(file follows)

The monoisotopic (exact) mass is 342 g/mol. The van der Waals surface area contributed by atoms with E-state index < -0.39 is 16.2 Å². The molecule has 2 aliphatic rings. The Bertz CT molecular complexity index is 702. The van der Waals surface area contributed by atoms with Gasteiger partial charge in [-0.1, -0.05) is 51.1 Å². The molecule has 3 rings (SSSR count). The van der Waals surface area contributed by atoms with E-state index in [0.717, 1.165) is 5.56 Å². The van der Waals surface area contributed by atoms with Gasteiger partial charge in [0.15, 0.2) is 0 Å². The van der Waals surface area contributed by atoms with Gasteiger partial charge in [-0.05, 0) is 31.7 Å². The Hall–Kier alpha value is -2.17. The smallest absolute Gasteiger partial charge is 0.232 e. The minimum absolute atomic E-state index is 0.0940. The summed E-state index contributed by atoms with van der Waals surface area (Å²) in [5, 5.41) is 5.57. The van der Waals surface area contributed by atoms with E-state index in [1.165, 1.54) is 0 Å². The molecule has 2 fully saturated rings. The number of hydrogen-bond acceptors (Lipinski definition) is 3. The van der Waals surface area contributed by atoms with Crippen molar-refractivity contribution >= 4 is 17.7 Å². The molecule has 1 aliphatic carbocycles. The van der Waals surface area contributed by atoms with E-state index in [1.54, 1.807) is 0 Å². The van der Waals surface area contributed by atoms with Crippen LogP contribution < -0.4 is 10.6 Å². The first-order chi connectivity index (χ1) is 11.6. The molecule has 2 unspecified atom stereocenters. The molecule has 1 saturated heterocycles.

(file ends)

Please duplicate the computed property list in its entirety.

The monoisotopic (exact) mass is 342 g/mol. The van der Waals surface area contributed by atoms with E-state index < -0.39 is 16.2 Å². The molecule has 2 aliphatic rings. The Bertz CT molecular complexity index is 702. The van der Waals surface area contributed by atoms with Gasteiger partial charge in [-0.1, -0.05) is 51.1 Å². The molecule has 3 rings (SSSR count). The van der Waals surface area contributed by atoms with E-state index in [0.717, 1.165) is 5.56 Å². The van der Waals surface area contributed by atoms with Gasteiger partial charge in [0.15, 0.2) is 0 Å². The van der Waals surface area contributed by atoms with Gasteiger partial charge in [-0.05, 0) is 31.7 Å². The Hall–Kier alpha value is -2.17. The smallest absolute Gasteiger partial charge is 0.232 e. The minimum absolute atomic E-state index is 0.0940. The summed E-state index contributed by atoms with van der Waals surface area (Å²) in [5, 5.41) is 5.57. The van der Waals surface area contributed by atoms with E-state index in [1.165, 1.54) is 0 Å². The molecule has 2 fully saturated rings. The number of hydrogen-bond acceptors (Lipinski definition) is 3. The van der Waals surface area contributed by atoms with Crippen molar-refractivity contribution >= 4 is 17.7 Å². The molecule has 1 aliphatic carbocycles. The van der Waals surface area contributed by atoms with E-state index in [1.54, 1.807) is 0 Å². The van der Waals surface area contributed by atoms with Crippen LogP contribution < -0.4 is 10.6 Å². The first-order chi connectivity index (χ1) is 11.6. The molecule has 2 unspecified atom stereocenters. The molecule has 1 saturated heterocycles.